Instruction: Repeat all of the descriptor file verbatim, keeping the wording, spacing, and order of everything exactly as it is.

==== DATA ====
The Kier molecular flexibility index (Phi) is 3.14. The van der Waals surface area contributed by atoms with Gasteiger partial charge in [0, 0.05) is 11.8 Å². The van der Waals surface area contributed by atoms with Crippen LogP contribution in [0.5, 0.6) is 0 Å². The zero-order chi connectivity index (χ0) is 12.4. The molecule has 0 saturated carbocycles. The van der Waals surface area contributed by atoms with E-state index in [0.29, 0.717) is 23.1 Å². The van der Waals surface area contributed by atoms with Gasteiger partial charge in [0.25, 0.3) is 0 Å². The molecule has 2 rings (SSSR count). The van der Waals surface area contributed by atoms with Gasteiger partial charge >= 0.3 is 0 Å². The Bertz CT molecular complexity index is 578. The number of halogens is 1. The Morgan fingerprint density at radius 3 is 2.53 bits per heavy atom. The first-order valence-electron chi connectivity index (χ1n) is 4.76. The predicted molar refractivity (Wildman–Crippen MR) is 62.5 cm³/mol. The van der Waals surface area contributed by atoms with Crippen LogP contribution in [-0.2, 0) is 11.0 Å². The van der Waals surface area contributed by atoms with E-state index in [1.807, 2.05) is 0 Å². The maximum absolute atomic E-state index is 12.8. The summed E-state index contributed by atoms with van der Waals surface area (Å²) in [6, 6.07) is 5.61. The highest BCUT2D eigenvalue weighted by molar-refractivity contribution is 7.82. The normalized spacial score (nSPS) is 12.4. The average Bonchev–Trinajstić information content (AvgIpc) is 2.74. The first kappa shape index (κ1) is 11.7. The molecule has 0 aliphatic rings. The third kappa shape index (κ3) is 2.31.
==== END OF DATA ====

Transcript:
The Kier molecular flexibility index (Phi) is 3.14. The van der Waals surface area contributed by atoms with Gasteiger partial charge in [0, 0.05) is 11.8 Å². The van der Waals surface area contributed by atoms with Crippen LogP contribution in [0.5, 0.6) is 0 Å². The zero-order chi connectivity index (χ0) is 12.4. The molecule has 0 saturated carbocycles. The van der Waals surface area contributed by atoms with E-state index in [0.29, 0.717) is 23.1 Å². The van der Waals surface area contributed by atoms with Gasteiger partial charge in [0.25, 0.3) is 0 Å². The molecule has 2 rings (SSSR count). The van der Waals surface area contributed by atoms with Gasteiger partial charge >= 0.3 is 0 Å². The Bertz CT molecular complexity index is 578. The number of halogens is 1. The Morgan fingerprint density at radius 3 is 2.53 bits per heavy atom. The first-order valence-electron chi connectivity index (χ1n) is 4.76. The predicted molar refractivity (Wildman–Crippen MR) is 62.5 cm³/mol. The van der Waals surface area contributed by atoms with Crippen LogP contribution in [-0.2, 0) is 11.0 Å². The van der Waals surface area contributed by atoms with E-state index in [1.807, 2.05) is 0 Å². The maximum absolute atomic E-state index is 12.8. The summed E-state index contributed by atoms with van der Waals surface area (Å²) in [6, 6.07) is 5.61. The highest BCUT2D eigenvalue weighted by molar-refractivity contribution is 7.82. The normalized spacial score (nSPS) is 12.4. The average Bonchev–Trinajstić information content (AvgIpc) is 2.74. The first kappa shape index (κ1) is 11.7. The molecule has 0 aliphatic rings. The third kappa shape index (κ3) is 2.31.